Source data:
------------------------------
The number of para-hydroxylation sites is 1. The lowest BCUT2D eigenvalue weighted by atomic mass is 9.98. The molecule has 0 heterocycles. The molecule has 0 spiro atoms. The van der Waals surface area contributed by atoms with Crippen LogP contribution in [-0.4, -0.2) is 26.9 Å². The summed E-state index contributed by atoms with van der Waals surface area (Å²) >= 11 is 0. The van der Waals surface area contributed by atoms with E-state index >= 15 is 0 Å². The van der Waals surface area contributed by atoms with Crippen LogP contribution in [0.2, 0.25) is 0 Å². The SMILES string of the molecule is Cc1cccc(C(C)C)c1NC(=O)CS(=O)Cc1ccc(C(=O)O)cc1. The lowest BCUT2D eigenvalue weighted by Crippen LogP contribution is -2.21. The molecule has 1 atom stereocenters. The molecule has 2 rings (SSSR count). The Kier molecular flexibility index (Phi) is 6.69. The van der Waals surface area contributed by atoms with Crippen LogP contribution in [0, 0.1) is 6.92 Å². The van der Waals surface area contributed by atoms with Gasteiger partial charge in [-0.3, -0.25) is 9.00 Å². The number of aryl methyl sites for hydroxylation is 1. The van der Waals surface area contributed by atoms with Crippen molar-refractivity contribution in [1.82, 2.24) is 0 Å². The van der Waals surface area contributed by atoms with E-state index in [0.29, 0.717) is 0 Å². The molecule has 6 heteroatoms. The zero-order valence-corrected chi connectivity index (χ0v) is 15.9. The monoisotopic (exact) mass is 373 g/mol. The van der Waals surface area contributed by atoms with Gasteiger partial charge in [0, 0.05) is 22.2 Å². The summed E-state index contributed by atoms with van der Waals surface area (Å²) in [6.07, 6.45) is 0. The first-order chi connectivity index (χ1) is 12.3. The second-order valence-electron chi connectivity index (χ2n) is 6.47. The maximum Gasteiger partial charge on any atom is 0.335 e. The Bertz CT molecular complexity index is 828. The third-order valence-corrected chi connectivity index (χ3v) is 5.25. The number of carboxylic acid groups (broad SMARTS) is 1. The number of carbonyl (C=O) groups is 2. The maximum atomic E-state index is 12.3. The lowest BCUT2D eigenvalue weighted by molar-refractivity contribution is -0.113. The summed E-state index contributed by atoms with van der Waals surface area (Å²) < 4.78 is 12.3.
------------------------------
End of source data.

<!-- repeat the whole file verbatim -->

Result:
The number of para-hydroxylation sites is 1. The lowest BCUT2D eigenvalue weighted by atomic mass is 9.98. The molecule has 0 heterocycles. The molecule has 0 spiro atoms. The van der Waals surface area contributed by atoms with Crippen LogP contribution in [-0.4, -0.2) is 26.9 Å². The summed E-state index contributed by atoms with van der Waals surface area (Å²) >= 11 is 0. The van der Waals surface area contributed by atoms with E-state index >= 15 is 0 Å². The van der Waals surface area contributed by atoms with Crippen LogP contribution in [0.2, 0.25) is 0 Å². The SMILES string of the molecule is Cc1cccc(C(C)C)c1NC(=O)CS(=O)Cc1ccc(C(=O)O)cc1. The lowest BCUT2D eigenvalue weighted by Crippen LogP contribution is -2.21. The molecule has 1 atom stereocenters. The molecule has 2 rings (SSSR count). The Kier molecular flexibility index (Phi) is 6.69. The van der Waals surface area contributed by atoms with Crippen LogP contribution in [0, 0.1) is 6.92 Å². The van der Waals surface area contributed by atoms with Gasteiger partial charge in [-0.3, -0.25) is 9.00 Å². The number of aryl methyl sites for hydroxylation is 1. The van der Waals surface area contributed by atoms with Crippen molar-refractivity contribution in [1.82, 2.24) is 0 Å². The van der Waals surface area contributed by atoms with E-state index in [0.29, 0.717) is 0 Å². The molecule has 6 heteroatoms. The zero-order valence-corrected chi connectivity index (χ0v) is 15.9. The monoisotopic (exact) mass is 373 g/mol. The van der Waals surface area contributed by atoms with Gasteiger partial charge in [0, 0.05) is 22.2 Å². The summed E-state index contributed by atoms with van der Waals surface area (Å²) in [6.07, 6.45) is 0. The first-order chi connectivity index (χ1) is 12.3. The second-order valence-electron chi connectivity index (χ2n) is 6.47. The maximum Gasteiger partial charge on any atom is 0.335 e. The Bertz CT molecular complexity index is 828. The third-order valence-corrected chi connectivity index (χ3v) is 5.25. The number of carboxylic acid groups (broad SMARTS) is 1. The number of carbonyl (C=O) groups is 2. The maximum atomic E-state index is 12.3. The lowest BCUT2D eigenvalue weighted by molar-refractivity contribution is -0.113. The summed E-state index contributed by atoms with van der Waals surface area (Å²) < 4.78 is 12.3.